In the end I have to say that getting on a good harvest crew is a rather exciting, challenging, grueling, and rewarding thing to do. Working with plants or dried flowers is not overly stressful and if you are the low lady on the totem pole the responsibility is also not yours. The challenging part of the work is making it through harvest when you are putting in long physical hours for weeks until it is done.

Now, with this small addition to my resume, I have a little better idea what it is like to grow weed on a commercial level and a much larger appreciation for how important the farmers are in the cannabis industry.

Tips For Growing Raw Cannabis In The Vegetable Garden

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As cannabis legalization slowly spreads around the world, more people are taking advantage of being able to grow small amounts of medicinal or personal recreational marijuana in their private gardens.

Growing cannabis in your backyard garden is a special thing. For the past several years I have been growing my own small amounts of medical cannabis outside in the vegetable garden during summer season. Learning as I grow this unique plant has been fascinating and challenging as something that I do to take charge of my health needs.

I grow cannabis with the intention of eating leaves off of them all season and then harvesting a portion of the buds during the end of the plant’s life. Yes, I eat my plants.

While you can find thousands of hot tips about growing cannabis, I have created for you a simplified a short list of things I do to successfully grow and eat off my plants until harvest time.

  1. Plant herbs and low growing root vegetables along borders and throughout the garden that will detract pests and feed nutrients to the soil.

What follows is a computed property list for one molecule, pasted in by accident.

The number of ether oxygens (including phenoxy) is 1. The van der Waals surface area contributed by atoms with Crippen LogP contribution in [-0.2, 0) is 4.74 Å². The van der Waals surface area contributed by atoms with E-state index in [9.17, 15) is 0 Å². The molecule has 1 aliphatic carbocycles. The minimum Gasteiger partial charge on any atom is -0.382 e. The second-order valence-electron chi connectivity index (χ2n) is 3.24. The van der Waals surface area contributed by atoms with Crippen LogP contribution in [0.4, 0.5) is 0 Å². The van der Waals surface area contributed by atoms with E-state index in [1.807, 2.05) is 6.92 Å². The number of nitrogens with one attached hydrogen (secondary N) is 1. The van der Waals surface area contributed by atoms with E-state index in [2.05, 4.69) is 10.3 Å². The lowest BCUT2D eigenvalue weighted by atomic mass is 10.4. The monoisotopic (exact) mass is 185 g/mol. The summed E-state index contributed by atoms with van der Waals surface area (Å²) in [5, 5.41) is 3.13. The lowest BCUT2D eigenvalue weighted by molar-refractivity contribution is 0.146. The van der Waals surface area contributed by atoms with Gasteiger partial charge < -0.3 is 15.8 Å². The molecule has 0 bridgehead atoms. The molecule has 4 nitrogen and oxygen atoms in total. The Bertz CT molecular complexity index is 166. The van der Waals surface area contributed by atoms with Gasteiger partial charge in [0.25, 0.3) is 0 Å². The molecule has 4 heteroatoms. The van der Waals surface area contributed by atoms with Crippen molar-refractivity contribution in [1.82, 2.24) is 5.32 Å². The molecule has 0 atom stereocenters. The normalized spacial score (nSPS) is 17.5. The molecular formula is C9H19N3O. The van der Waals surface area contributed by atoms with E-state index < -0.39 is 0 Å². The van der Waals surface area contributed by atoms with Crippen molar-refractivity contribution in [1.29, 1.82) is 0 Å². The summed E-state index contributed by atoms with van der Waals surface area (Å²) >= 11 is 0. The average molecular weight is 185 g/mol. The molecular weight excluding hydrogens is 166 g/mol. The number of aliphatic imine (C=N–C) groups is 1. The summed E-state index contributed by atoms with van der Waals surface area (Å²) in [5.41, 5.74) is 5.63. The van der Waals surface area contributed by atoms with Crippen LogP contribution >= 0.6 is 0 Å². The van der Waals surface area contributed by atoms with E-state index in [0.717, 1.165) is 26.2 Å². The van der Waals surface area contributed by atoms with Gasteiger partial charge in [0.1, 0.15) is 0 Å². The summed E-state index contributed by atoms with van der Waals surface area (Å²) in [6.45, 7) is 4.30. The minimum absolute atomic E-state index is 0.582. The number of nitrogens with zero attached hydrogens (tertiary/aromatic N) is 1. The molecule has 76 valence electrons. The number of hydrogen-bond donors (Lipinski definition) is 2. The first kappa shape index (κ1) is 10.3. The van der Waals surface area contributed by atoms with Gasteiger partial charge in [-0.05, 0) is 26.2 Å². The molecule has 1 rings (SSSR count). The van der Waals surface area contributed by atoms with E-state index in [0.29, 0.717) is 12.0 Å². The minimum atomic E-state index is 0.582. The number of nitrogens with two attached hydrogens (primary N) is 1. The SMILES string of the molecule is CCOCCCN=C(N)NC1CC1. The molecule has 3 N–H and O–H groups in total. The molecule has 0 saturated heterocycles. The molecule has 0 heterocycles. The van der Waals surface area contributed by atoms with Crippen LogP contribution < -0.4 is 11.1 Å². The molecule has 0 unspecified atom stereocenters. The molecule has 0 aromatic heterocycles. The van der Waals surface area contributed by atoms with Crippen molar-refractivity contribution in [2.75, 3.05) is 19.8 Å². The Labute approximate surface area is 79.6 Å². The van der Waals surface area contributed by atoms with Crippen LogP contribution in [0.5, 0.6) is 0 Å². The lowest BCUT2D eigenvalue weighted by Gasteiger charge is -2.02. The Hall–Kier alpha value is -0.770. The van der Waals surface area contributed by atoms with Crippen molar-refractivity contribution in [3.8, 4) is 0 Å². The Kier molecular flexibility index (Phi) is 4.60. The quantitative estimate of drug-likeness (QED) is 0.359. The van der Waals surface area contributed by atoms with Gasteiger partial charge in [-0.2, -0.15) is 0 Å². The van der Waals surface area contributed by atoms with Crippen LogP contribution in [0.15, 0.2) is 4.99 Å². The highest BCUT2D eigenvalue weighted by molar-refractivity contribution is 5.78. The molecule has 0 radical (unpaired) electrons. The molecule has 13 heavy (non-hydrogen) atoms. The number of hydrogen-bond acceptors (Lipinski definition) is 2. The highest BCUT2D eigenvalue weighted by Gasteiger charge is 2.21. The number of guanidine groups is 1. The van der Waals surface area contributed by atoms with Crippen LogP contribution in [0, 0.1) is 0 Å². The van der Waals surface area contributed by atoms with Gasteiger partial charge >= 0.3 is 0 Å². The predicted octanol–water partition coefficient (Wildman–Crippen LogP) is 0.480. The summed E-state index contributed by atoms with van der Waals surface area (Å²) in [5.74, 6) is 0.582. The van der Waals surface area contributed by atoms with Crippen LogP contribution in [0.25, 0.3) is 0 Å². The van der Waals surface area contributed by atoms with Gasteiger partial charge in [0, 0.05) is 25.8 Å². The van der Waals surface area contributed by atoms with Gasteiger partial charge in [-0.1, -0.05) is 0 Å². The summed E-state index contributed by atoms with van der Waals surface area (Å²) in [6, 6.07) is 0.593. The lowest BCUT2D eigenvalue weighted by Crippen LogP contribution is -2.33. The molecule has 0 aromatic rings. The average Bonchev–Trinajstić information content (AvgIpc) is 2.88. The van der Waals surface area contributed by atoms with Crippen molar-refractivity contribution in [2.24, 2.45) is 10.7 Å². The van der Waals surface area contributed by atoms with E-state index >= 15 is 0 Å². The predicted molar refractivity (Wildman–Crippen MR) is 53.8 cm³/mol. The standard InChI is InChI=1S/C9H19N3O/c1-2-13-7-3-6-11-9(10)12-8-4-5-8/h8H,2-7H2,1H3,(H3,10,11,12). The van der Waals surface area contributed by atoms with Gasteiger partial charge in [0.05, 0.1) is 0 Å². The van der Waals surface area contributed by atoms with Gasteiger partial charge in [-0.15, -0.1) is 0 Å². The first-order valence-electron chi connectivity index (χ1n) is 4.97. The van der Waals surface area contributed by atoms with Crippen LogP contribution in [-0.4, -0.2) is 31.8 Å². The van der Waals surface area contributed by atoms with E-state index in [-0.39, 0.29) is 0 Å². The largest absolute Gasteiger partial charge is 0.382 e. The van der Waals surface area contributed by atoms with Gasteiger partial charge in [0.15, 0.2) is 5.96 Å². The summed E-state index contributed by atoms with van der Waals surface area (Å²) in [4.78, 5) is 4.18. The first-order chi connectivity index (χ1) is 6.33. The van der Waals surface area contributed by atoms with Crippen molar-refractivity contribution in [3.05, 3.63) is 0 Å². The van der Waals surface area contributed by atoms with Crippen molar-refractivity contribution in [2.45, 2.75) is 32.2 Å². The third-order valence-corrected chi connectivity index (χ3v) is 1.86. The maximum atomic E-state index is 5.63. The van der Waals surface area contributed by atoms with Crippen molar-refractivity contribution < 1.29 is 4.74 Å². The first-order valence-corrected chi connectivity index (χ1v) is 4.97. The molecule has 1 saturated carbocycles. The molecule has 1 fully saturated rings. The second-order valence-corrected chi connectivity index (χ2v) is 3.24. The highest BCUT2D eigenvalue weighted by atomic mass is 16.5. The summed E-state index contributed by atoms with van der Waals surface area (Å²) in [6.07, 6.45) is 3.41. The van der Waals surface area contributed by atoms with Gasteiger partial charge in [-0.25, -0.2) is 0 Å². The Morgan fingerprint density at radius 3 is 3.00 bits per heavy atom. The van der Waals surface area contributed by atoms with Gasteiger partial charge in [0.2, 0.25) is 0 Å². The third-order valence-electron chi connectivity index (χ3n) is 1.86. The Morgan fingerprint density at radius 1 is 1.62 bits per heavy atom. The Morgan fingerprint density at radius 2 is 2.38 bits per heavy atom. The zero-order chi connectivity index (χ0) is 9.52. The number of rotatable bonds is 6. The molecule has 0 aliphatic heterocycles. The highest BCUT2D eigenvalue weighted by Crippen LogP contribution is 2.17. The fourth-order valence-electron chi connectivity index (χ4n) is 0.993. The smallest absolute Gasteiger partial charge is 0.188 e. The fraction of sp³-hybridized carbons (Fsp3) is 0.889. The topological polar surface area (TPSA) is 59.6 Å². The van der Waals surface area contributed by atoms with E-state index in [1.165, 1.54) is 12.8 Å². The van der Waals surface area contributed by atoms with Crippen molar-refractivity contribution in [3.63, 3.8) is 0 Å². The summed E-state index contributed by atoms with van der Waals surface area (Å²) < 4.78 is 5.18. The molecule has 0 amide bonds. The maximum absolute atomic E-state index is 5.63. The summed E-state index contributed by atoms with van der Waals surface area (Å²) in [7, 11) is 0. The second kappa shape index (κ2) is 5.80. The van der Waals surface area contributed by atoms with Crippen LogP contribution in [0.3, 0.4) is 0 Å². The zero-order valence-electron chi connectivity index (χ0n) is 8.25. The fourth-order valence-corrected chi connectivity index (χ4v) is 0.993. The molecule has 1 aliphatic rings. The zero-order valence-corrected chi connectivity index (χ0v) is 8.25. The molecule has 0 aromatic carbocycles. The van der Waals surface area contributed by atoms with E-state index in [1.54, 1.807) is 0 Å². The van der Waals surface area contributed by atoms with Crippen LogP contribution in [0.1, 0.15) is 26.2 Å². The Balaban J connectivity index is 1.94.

2. Let the soil dry slightly between waterings. This promotes stronger root growth as they reach out seeking water when the soil gets dry enough. Stick a moisture reader in the dirt to monitor how much water is needed. Watch the leaves, when they droop they may need a drink and when they are reaching up for the sky they are likely full enough.
  3. Feed your garden once or twice a month with probiotic organic teas to feed nutrients to the soil and roots. I make teas with powdered kelp, bokashi, cannabis leaves, flowers, molasses, etc…natural ingredients. Because I am eating my plants, they are never grown with the use of pesticides or chemicals.
  4. Defoliate around the new moon when the plant’s growth is concentrated on the roots. Take leaves near the bottom to increase airflow and the big water leaves creating shade. Taking off about 25% of the leaves off increases nutrient flow to forming flower buds without stunting the plants growth. Note that the biggest reason that you are defoliating is so that you can eat the leaves! Get them processed and stored in the fridge right away for fresh consumption.
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Organic compost tea.